As exemplified above we have some challenges when it comes to “old technology” chelating agents. As a result a range of biodegradable and more or less non-toxic alternatives have been developed. So what is the challenge? They already exist – start using them! Most of the time there is one true challenge and one indirect challenge: 1, Performance – most of the time these alternative technologies are not performing under the same circumstances 2, The cost.
The latter is getting some help from voluntary schemes, however still the allowed use is a problem. As with many other things – if not cheaper, only legislation will change the game. And it will, it just takes time.
Returning to the performance, one example is the replacement of phosphates. As phosphates not only has the ability to act as a chelating agent, but also a powerful dispersant (and more), we need a friend to accompany the alternative technical features. The friend is very often a polymer and sometimes referred to as a Co-builder. The role of the polymer is to take on the task of crystal growth inhibitor and also dispersant, the two additional actions provided by the phosphate. In summary, we cannot rely on our old formulations and pretend these chemistries are direct dropins. We need to use our formulation skills. In specific cases we also need to realize that there are no existing alternatives, one example is in chelation of specific metal ions and/or chelation in specific conditions such as low pH. In these cases we simply need to stick with what works and at the same time develop alternatives.
So which is the best chelating agent today?
The answer, unfortunately, is: It depends.
It depends on:
• What is to be extracted/passivated?
• At what conditions?
• What are the environmental considerations?
• At what cost?
• What is it to be mixed with?
• What are the extraction requirements?
• And much more
Once sufficient performance is checked, often the selection comes down to either cost and/or to more soft criteria such as renewable content, tox profile and others.
If you ask us, weighing in all perspectives, we chose MGDA and GLDA. Why? They are readily biodegradable, non-toxic and on a relative scale efficient and cost-effective alternative. The majority of uses can be covered by these two chelating agents.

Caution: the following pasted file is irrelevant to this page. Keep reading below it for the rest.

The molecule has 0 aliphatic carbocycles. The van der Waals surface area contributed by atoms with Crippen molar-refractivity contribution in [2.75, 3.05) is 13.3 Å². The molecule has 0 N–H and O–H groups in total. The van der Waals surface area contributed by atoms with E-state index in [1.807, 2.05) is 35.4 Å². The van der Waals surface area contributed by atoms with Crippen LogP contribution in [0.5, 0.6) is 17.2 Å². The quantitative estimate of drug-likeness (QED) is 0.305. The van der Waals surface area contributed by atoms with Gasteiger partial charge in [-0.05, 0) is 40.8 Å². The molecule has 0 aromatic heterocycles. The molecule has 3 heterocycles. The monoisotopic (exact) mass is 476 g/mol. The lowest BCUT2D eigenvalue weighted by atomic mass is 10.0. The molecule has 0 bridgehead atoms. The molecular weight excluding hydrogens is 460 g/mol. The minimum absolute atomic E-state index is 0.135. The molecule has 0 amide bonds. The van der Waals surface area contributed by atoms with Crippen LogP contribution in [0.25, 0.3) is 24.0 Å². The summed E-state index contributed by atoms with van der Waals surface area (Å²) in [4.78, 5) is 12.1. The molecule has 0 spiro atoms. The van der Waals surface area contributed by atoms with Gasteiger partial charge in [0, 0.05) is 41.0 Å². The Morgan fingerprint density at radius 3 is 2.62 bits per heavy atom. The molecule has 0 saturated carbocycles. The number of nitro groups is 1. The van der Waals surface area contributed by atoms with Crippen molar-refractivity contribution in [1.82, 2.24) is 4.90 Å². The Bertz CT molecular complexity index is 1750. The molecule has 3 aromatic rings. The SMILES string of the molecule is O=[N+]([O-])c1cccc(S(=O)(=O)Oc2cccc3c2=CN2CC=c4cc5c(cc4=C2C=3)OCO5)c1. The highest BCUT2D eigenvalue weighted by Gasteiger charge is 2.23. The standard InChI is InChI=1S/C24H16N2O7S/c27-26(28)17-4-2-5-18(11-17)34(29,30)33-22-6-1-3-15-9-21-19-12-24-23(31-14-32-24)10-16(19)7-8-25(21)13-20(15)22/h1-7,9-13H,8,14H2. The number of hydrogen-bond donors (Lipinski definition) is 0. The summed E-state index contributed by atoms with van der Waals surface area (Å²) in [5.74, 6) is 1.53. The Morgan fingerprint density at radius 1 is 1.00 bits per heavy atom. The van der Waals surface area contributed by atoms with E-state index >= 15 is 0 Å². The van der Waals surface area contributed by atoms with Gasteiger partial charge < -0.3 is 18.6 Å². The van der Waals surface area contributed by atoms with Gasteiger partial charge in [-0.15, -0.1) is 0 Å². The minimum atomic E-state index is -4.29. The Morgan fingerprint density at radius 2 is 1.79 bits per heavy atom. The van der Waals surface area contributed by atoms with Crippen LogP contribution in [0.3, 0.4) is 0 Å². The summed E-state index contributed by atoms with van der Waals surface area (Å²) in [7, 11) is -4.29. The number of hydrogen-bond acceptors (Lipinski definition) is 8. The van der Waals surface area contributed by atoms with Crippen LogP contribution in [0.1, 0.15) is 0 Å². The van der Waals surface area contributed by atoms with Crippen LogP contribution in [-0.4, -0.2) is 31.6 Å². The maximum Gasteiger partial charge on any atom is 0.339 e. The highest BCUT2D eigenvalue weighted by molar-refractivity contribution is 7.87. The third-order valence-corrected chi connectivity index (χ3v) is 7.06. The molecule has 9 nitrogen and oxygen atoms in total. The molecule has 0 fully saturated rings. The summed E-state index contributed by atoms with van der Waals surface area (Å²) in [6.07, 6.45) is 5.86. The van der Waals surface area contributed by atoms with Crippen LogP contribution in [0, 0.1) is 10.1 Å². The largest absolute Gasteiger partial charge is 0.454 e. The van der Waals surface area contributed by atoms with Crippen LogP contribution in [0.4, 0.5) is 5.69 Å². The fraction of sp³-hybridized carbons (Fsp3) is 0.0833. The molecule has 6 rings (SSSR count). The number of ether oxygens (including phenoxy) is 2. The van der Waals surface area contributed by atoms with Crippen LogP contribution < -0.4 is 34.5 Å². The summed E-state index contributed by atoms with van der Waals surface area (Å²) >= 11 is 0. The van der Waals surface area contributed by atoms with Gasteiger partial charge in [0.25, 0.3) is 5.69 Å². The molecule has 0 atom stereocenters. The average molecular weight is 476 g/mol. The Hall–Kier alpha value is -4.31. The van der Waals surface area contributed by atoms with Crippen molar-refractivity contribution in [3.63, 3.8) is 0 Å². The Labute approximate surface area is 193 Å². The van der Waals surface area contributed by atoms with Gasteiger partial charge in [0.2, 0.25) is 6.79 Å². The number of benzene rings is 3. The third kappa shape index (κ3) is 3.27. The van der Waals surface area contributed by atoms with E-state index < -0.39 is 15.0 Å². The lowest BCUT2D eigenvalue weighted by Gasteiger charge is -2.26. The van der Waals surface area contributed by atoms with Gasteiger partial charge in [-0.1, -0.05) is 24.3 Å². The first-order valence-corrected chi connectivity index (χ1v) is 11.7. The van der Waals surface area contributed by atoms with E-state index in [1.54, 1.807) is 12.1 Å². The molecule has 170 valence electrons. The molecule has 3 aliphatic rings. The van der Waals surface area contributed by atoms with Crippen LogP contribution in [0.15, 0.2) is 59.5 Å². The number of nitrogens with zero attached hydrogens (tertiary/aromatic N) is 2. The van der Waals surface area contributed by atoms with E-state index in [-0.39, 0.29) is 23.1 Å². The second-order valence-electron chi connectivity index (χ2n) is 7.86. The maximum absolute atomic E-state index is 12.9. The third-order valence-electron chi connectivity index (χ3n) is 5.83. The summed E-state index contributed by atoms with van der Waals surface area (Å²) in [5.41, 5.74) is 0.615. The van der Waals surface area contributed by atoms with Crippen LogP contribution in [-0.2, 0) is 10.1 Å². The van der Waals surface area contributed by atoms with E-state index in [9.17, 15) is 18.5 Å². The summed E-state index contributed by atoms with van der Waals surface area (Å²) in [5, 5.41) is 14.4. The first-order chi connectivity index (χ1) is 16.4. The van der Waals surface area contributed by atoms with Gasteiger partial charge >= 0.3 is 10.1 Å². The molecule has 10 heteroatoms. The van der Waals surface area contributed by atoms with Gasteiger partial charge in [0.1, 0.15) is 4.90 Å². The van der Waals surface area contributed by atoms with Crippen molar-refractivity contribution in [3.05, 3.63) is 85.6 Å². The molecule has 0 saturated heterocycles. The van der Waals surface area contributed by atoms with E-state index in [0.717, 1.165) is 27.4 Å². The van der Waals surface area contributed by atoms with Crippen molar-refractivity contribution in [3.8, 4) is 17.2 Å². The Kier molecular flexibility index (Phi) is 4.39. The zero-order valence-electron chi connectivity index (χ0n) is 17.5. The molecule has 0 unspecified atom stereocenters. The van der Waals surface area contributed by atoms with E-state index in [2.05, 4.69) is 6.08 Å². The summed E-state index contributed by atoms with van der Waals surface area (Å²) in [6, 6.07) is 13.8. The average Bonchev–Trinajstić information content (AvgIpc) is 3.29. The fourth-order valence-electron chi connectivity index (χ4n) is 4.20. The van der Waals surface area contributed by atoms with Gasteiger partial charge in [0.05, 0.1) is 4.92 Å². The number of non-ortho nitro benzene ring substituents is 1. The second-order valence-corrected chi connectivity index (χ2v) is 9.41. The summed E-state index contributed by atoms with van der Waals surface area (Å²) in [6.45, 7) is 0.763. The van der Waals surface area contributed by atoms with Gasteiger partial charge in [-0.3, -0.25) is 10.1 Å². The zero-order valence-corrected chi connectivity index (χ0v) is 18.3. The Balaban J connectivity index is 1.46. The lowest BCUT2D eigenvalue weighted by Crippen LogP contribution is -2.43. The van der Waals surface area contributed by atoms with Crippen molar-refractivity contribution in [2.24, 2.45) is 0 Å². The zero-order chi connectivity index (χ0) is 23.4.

So, if I have to choose one? Ok, so then let´s do it like this:
When to choose MGDA: You want a high performing chelating agent, readily biodegradable, nontoxic. You want to “go green”. You do not suffer from formulation stability issues or you have solid compositions (MGDA can be obtained in crystalline form). MGDA is manufactured using bio-based
sodium alaninate, which renders it by definition 43% naturally based with an RCI (renewable carbon index) of 40%.
When to choose GLDA: You want to “go green” as far as possible and also make your formulations as future secure as can be today. You want a high performing, readily biodegradable, non-toxic chelating agent with its basis from a natural raw material. GLDA cannot crystallize so your formulation stability is guaranteed from the chelation point of view. GLDA is based on monosodium glutamate, resulting in a 56% RCI (renewable carbon index) and a renewable content of 48%.
As with everything, choosing is not easy. There are pro´s and con´s in all decisions and no matter how you choose it is called a choice for a reason.
We try to be objective in selecting components and if you would have any comments or questions please do not hesitate to contact us. In addition, if you are looking to source product, we will help you select in an objective manner. We can supply the majority of products mentioned in this “perspective”.